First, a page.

In this match Arsenal played Brian McDermott down the middle as we had no Sunderland, Chapman or Meade to play centre forward. 1983 certainly was poor.
Spurling though underlines why we loved Vladi, saying of the goal:
Vladi’s joyful face, running towards 41,000 fans on that sunny highbury day with arms aloft is one of the 80’s images – up there with Mickey T’s gymnastics at Anfield in 1989.
The worst-kept secret in football yesterday became official. The Belgian first division club, Antwerp, announced that they had reached agreement with Arsenal’s Yugoslav international midfield player, Vladimir Petrovic.
His final appearance ended in a 2-1 defeat to Villa. The fan’s sadly waved Petrovic and John Devine good bye. They also said good riddance to Peter Nicholas.
So why the adoration of Petrovic and his ultimate failure?
The Adoration was easy to see. Petrovic had touch and vision. Stewart Robson said of him ‘I would argue that he was probably the most talented player i’ve ever played alongside… he was often outmuscled… but… I think he’d have flourished in today’s climate.’
Petrovic said his reason for failing at Arsenal were:
I don’t chase back, I create. English football too quick, no time to think. When I think, I get kicked.
In the early eighties it felt like we’d stuck with this kind of underachievement for ever. No place for talent, only runners and grafters. In 1983 you only had Petrovic [providing something different] and Woodcock – if the latter could be bothered.
Some of the reasons for Petrovic ‘failure’ are many fold. His main reason for me is his not being Liam Brady. The shadow he left can never be forgotten. Nick Hornby wrote of his departure in Fever Pitch:
After Brady had gone Arsenal tried out a string of midfielders, some of them were competent, some not, all of them doomed by the fact they weren’t the person they were trying to replace: between 1980 and1 986 Talbot, Rix, Rollins, Price, Gatting, Peter Nicholas, Robson, Petrovic, Charlie Nicholas, Davis and Williams… all played in central midfield.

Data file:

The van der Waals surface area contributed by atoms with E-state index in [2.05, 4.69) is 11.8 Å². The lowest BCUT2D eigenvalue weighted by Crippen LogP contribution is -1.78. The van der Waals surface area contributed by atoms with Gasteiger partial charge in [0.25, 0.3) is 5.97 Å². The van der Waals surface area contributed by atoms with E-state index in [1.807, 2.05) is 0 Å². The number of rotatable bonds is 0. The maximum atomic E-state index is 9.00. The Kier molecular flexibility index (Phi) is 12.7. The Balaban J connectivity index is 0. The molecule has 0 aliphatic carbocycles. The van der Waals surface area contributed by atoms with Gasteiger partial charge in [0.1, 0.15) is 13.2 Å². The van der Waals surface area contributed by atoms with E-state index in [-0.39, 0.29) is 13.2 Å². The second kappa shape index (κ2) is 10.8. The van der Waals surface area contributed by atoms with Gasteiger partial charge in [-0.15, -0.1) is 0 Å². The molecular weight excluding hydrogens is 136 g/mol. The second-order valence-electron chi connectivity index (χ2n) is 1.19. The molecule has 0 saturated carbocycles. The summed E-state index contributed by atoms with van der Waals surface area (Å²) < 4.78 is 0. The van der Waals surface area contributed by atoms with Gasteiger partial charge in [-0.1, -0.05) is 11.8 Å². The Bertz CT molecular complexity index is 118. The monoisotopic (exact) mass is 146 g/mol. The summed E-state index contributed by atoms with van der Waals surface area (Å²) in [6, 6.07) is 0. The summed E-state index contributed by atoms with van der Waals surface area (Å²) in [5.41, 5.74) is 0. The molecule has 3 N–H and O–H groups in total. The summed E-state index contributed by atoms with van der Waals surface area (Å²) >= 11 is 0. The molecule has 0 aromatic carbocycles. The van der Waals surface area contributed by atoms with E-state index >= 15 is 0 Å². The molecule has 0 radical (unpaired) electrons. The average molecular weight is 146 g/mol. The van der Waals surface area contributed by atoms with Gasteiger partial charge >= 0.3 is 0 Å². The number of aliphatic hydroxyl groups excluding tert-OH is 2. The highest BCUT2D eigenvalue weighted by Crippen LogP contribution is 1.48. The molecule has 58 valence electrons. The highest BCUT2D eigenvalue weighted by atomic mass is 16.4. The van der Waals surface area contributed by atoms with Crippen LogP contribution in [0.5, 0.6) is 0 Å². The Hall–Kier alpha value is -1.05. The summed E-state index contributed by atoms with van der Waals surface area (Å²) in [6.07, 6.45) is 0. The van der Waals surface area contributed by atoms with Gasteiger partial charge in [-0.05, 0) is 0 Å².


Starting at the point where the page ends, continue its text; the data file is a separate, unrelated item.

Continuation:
Terry Neill’s biography of Petrovic time at Arsenal and failure to get a contract was ‘there was a new agent, Peter Kovacevic, representing Petrovic. I felt uneasy about his suggestions’ and a recent interview with el tel indicated that Petrovic did not want leave Arsenal. Terry discussed how there was ‘horse trading’ going on over the transfer from his agent as well as his not being Terry’s aggressive player needed in the first division. As Spurling says :
Terry Neill had balked at paying £300,000 to keep him [but not £440,000 for Peter Nicholas?] and the press deemed him an unpredictable luxury.
Neill also spoke in the recent interview, of how Petrovic broke down in tears when informed he was wasn’t staying. He also broke down in tears after his penultimate home game when fans cheered his name in a home defeat to Sunderland (yup, we were that poor).
Personally, my view of Petrovic was he was a man before his time. I remember when we signed Petrovic or were rumour to be buying him during the 1982 world cup, I watched him. I’d started being a fan in 1980 in which we’d got to two finals (and lost). Since then Terry had lost Liam Brady after offering him the highest wages in the league at the time. Terry had also enquired about Bryan Robson, Mark Lawrenson and Johan Neeskens and bought none of them. He had bought the likes of Lee Chapman (the times said he couldn’t even turn mud whilst at Arsenal) and Ian Hawley for the amount we’d sold Brady for. Christ. The Arsenal team were so poor it was embarrassing.
Petrovic. Well, Petrovic was not about size and hard tackles. His diminutive figure, his fear of tackling or tracking back were exactly what we didn’t have. Petrovic, was a breath of fresh air.
Petrovic though could never replace after a serious disadvantage though. Being ‘a luxury player’, as the xenophobic press called the foreign players with skill, he never stood a chance. He was also at the disadvantage of being Liam Brady’s replacement. Brady had been berated prior to his move to Juventus by the fans, but once he left, all midfielders were derided. Losing Brady, in my opinion was bigger than losing Viera, Henry, Cesc or Pires. The only player that comes near him in terms of greatness and impact (for me) is Dennis Bergkamp. If Brady was a woman he’d be Angelina Jolie whereas Petrovic would always be Liz Hurley.*
On departing Arsenal, Petrovic later said:
Fantastic letter when I left – ones that made me cry, you know. One said ‘maybe one day we’ll watch an Arsenal team where skilful players flourish, and where we accept that we can learn from foreign players. Maybe one day Arsenal fans will enjoy watching a skillful team, rather than a bunch of runners and kickers.
1983 had ended with Terry looking like he might be willing to spend money on a skillful foreign player. Instead Petrovic was let go. That summer felt pretty awful losing Petrovic. To most Arsenal fans, we’d began to wonder if Arsenal ever wanted skillful players. By the 22nd of June 1983 we had a new hero signing for us. Charlie Nicholas.
*You can keep your Angelina Jolie, I quite like Liz Hurley. – Tim